Welcome to the Mass Rivers’ “Explore your Rivers” page. The purpose of this page is to encourage you to do exactly that - go and explore your local river. There are many ways to enjoy a river, and we hope this page will give you a few new ideas, and inspire you to visit some new rivers. Despite the fact that our state is a small one, Massachusetts is unusually rich in rivers and streams, and most of our rivers and streams are fortunate to have at least one local organization working to keep them healthy. While you are learning about the rivers, we hope you will also learn about these great groups, and consider supporting these organizations.
Please click on each watershed to learn more.
A word about this information...The information in this section was collected from a variety of sources, including online and print publications developed by Mass Rivers’ member organizations, interviews with local river “experts,” Google Maps, and excerpts from state and federal agency publications. We have tried to cite all our sources, and provide live links to sources we felt were most useful. All of this information is subject to change, and if you discover errors, please let us know.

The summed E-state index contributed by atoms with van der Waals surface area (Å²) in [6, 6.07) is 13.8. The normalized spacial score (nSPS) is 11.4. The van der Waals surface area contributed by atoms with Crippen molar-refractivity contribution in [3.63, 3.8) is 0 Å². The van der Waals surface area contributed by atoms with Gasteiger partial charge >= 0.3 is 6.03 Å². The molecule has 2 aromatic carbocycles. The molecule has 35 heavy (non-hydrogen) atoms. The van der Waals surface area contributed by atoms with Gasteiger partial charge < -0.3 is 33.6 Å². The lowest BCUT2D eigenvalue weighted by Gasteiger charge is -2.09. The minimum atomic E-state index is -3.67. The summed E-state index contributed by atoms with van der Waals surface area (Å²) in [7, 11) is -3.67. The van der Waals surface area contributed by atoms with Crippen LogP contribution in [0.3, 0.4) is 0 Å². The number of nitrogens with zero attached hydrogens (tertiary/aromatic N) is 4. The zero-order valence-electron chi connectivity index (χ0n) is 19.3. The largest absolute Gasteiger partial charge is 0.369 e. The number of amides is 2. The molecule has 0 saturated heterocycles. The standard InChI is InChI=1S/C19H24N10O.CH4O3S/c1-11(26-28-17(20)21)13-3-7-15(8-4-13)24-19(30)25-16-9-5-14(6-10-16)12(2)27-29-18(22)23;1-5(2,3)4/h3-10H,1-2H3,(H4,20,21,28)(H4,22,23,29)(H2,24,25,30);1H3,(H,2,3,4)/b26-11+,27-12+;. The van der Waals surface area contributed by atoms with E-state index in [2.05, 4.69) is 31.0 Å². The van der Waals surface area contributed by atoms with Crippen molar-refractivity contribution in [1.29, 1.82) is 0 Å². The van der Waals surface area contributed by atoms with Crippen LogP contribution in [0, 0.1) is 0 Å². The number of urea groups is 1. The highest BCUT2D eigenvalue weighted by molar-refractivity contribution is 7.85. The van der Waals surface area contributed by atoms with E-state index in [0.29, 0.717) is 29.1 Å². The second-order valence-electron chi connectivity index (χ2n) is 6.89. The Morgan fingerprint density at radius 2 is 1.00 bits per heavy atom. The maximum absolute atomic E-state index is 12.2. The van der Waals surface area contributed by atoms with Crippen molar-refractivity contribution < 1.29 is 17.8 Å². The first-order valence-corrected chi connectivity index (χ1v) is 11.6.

As noted above, our small state has a lot of rivers, with close to 300 named rivers alone, and over 8,000 river miles. This resource is a work in progress. Please let us know if there is a river we should include (and if you can point us to some good information about it, even better).
Finally, please be careful when you are out on the water. Boating is one of the nicest ways to enjoy a river, but even our flat rivers can present hazards - high spring flows, dams, and other obstructions such as downed trees can pose serious safety risks, so do your research first to plan a safe trip for your skill level. In some rivers, high levels of bacteria and pathogens prevent safe swimming; some watershed organizations post this information on their websites. During late summer or earlier in dry years, some rivers or river sections may not be navigable. Coastal rivers are tidally influenced, which means you may need to plan your trip around the tides, so you don’t have trouble paddling or become stranded. Make sure you park in a location where parking is permitted, watch out for poison ivy, and wear a safety vest. When in doubt, check in with your local watershed organization before you go - they can usually advise you about whether it’s safe or not to paddle the local streams, and where to put in your boat. Some watershed groups have river conditions information on their websites, such as this page about flow levels on the Ipswich River Watershed Association’s site, and this one about river obstructions on the OARS website. Check to make sure the information is up to date.